Compliance Doesn’t Always Ensure Your Safety
Many of my students tell me that, should they ever be robbed, they plan on complying with the robbers’ demands. While I can’t presume to tell anyone the individual best course of action during a dangerous situation, I can provide some general statistics about past events.
Statistically, complying with armed robbers’ demands generally results in fewer injuries to the victim than resisting (except when the victim resists with a firearm, the safest action available). Since many people do not carry weapons, compliance may be a very viable option. It does, however, have some costs.
The first cost of compliance is that you will most certainly lose the items being demanded. You must balance the value of the loss with the chance for injury if you flee or resist. For most people, giving up the money in a purse or wallet seems like a better choice than getting shot or killed. But what if the robber was demanding your child instead of your wallet? That changes the risk/reward ratio significantly. I know lots of people who would think it is a smart move to give the robber a wallet. No one thinks it’s a good idea to comply when someone demands their child. In order for compliance to be an option, you must be willing to give up what the robber demands.
The second potential cost of compliance is that there is no guarantee that the robber won’t shoot you anyway. Good people tend to think that criminals share similar systems of morals and values. They don’t. Many criminals are sociopaths. They simply do not care what happens to you. Rationalizing in your brain the idea that “He won’t shoot me, because I wouldn’t shoot him if the tables were turned” is faulty logic. Recognize that your criminal attacker will likely not have the same moral or ethical values that you have. Even if you comply, you still might get hurt.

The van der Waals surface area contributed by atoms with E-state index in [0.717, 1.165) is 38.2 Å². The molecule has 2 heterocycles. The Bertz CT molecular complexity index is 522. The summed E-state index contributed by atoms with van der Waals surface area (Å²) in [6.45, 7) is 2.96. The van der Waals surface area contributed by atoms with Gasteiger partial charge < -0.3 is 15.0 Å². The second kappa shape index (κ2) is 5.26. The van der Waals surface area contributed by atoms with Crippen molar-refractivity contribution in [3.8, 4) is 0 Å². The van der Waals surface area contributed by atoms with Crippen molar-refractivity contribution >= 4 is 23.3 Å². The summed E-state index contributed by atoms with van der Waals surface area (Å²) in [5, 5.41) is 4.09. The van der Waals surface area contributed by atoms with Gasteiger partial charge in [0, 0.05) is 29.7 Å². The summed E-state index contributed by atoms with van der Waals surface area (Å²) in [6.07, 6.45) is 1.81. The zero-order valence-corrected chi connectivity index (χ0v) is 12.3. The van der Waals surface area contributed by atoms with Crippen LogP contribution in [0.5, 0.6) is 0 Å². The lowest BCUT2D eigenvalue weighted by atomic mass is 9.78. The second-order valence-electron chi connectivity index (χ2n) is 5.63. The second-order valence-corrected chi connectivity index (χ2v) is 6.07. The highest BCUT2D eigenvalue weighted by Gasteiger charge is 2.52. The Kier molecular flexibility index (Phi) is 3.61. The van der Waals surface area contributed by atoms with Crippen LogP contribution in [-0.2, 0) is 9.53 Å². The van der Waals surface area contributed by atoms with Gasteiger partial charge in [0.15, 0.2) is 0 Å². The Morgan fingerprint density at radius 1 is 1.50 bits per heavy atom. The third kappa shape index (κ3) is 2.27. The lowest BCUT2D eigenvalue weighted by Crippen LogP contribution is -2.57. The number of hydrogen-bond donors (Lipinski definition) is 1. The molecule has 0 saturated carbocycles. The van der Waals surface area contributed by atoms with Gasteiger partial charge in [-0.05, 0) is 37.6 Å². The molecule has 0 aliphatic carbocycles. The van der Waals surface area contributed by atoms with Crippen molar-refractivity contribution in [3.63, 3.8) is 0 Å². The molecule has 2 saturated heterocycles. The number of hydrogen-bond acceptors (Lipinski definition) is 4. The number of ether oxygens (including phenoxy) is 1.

One last pitfall in the “always comply” strategy is that you may not even get a chance to comply. In many encounters, robbers don’t initiate the confrontation with a demand for money. Instead, they attack. The first indication that you are involved in something bad is when you feel the criminal’s fist hitting your face or his knife sliding into your torso. After he beats/cuts/shoots you for a little while, then he’ll take your money; rifling your pockets as you are unconscious if necessary.
The attacker might not give you an opportunity to comply.
The most important lesson to learn is not assuming that your personal value systems are shared by your attacker. Don’t assume his actions will be either logical or predictable. Don’t expect mercy. Be prepared for anything. If you need additional evidence that most violent criminals do not think like you and I, see this article: MAN COMMITS TEN FELONIES IN NINE HOURS.
I can promise that the suspect committing these crimes does not think the same way as most of my readers.
The second lesson is to always have “Plan B”. I’m not telling you to avoid choosing compliance as a response option in a robbery. It often works well. But sometimes, it doesn’t. You must instantly recognize when your strategy becomes counterproductive and seamlessly transition to your backup plan.
Recognize if your response strategy isn’t working and transition to a new one.
Greg Ellifritz is the full time firearms and defensive tactics training officer for a central Ohio police department. He holds instructor or master instructor certifications in more than 75 different weapon systems, defensive tactics programs and police specialty areas. Greg has a master's degree in Public Policy and Management and is an instructor for both the Ohio Peace Officer's Training Academy and the Tactical Defense Institute.
For more information or to contact Greg, visit his training site at Active Response Training.